bromine

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bromine

 (Br) [bro´mēn]
a chemical element, atomic number 35, atomic weight 79.909. (See Appendix 6.)

bro·mine (Br),

(brō'mēn, -min),
A nonmetallic, reddish, volatile, liquid element; atomic no. 35, atomic wt. 79.904; valences 1-7, inclusive; it unites with hydrogen to form hydrobromic acid, and this reacts with many metals to form bromides, some of which are used in medicine.
[Fr. brome, bromine, fr. G. bromos, stench]

bromine

/bro·mine/ (Br) (bro´mēn) a chemical element, at. no. 35.

bromine (Br)

[brō′mēn]
a corrosive, toxic red-brown liquid element of the halogen group. Its atomic number is 35; its atomic mass is 79.904. It exists naturally as a diatomic molecule, Br2. Bromine is used in industry, in photography, in the manufacture of organic chemicals and fuels, and in medications. Bromine gives off a red vapor that is extremely irritating to the eyes and the respiratory tract. Liquid bromine causes serious skin burns. Compounds of bromine have been used as sedatives, hypnotics, and analgesics and are still used in some nonprescription, over-the-counter preparations. Prolonged use of these products may cause brominism, a toxic condition characterized by acneiform eruptions, headache, loss of libido, drowsiness, and fatigue. See also bromide.

bromine

Chemistry
A halide element (atomic number 35, atomic weight 79.9), a deep reddish-brown liquid that emits a brownish vapour at room temperature, present in minute quantities in sea water and in some saline springs. 

Medical history
A bromide compound commonly used as a sedative in the 19th century.

bro·mine

(Br) (brō'mēn)
A nonmetallic, reddish, volatile, liquid element; atomic no. 35, atomic wt. 79.904; valences 1-7, inclusive; it unites with hydrogen to form hydrobromic acid, and this reacts with many metals to form bromides, some of which are used in medicine.
[Fr. brome, bromine, fr. G. bromos, stench]

bro·mine

(Br) (brō'mēn)
A nonmetallic, reddish, volatile, liquid element; unites with hydrogen to form hydrobromic acid, and this reacts with many metals to form bromides, some of which are used in medicine.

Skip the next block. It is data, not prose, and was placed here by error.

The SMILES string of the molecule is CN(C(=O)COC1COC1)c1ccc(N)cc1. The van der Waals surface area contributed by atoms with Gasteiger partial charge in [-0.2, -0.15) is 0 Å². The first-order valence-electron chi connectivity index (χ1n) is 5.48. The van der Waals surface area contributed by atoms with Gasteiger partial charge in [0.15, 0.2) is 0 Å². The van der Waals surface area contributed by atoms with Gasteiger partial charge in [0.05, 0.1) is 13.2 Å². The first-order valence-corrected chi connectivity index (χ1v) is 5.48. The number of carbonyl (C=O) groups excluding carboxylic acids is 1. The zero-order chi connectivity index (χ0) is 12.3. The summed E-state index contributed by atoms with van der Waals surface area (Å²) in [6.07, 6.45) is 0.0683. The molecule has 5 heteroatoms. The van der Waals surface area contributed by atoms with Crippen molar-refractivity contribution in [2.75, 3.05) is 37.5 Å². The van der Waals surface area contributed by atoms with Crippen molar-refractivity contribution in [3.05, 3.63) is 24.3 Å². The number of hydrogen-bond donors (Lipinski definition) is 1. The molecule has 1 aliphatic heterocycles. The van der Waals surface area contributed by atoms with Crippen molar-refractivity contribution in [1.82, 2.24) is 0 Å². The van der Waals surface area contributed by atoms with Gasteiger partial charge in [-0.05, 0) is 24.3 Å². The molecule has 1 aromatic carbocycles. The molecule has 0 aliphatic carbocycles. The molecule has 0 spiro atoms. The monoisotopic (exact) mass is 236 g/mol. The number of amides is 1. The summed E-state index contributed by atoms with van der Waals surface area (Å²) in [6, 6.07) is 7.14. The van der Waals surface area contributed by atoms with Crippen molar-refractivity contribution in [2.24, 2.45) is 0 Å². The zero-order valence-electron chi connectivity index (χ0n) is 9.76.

[Fr. brome, bromine, fr. G. bromos, stench]

bromine (brō´mēn),

n a toxic, red-brown, liquid element of the halogen group. Bromine is widely used in industry, photography, the manufacture of organic chemicals, and pharmaceuticals.

bromine

a chemical element, atomic number 35, atomic weight 79.909, symbol Br. See Table 6.
References in periodicals archive ?
The differences are highly significant for Br1, significant to Br2 and G and very highly significant for the interaction Br + G.
One of the notable differences between BR2 and its predecessors is that the latter did not note where discoveries had been published by modern scholars, nor who those scholars were.
Thus, if BR2 is disregarded, by use of this arrangement, the CFC will have lowered its foreign tax on deferred income in a manner inconsistent with Subpart F's policies and rules.
Effective Decay Rates of Extension Cases Simulated, 1/hr Case BR1 Living Kitchen BR2 BR3 MBR 1 0.
The BR2 layer characterized by spikes in Ir and Os concentrations contains sepiolite and subordinate amounts of palygorskite and smectite.
For more information contact Healthy Heart UK, 24 Chilham Way, Hayes, Bromley, Kent, BR2 7PR.
Call 0870 120 1630 or write to PO Box 239, Bromley BR2 9ZT for a free catalogue.
Contact Cosmos at Tourama House, 17 Homesdale Road, Bromley, Kent BR2 9LX.
Shaw Wallace Overseas Ltd, Rutland House, 44 Masons Bill, Bromley, Kent BR2 9EQ.
The company's consolidated EBITDA for the latest 12 months (LTM) ended June 2011 was BR2.
The proposed works comprise the completion of the design and the construction of a series of one and two storey extensions, Plus localised works to the existing building and construction of a small car park, To the site known as bishop justus church of england school, Magpie hall lane, Bromley, Br2.
In addition, no formation of Br2 and no autocatalysis was observed during the course of experiment.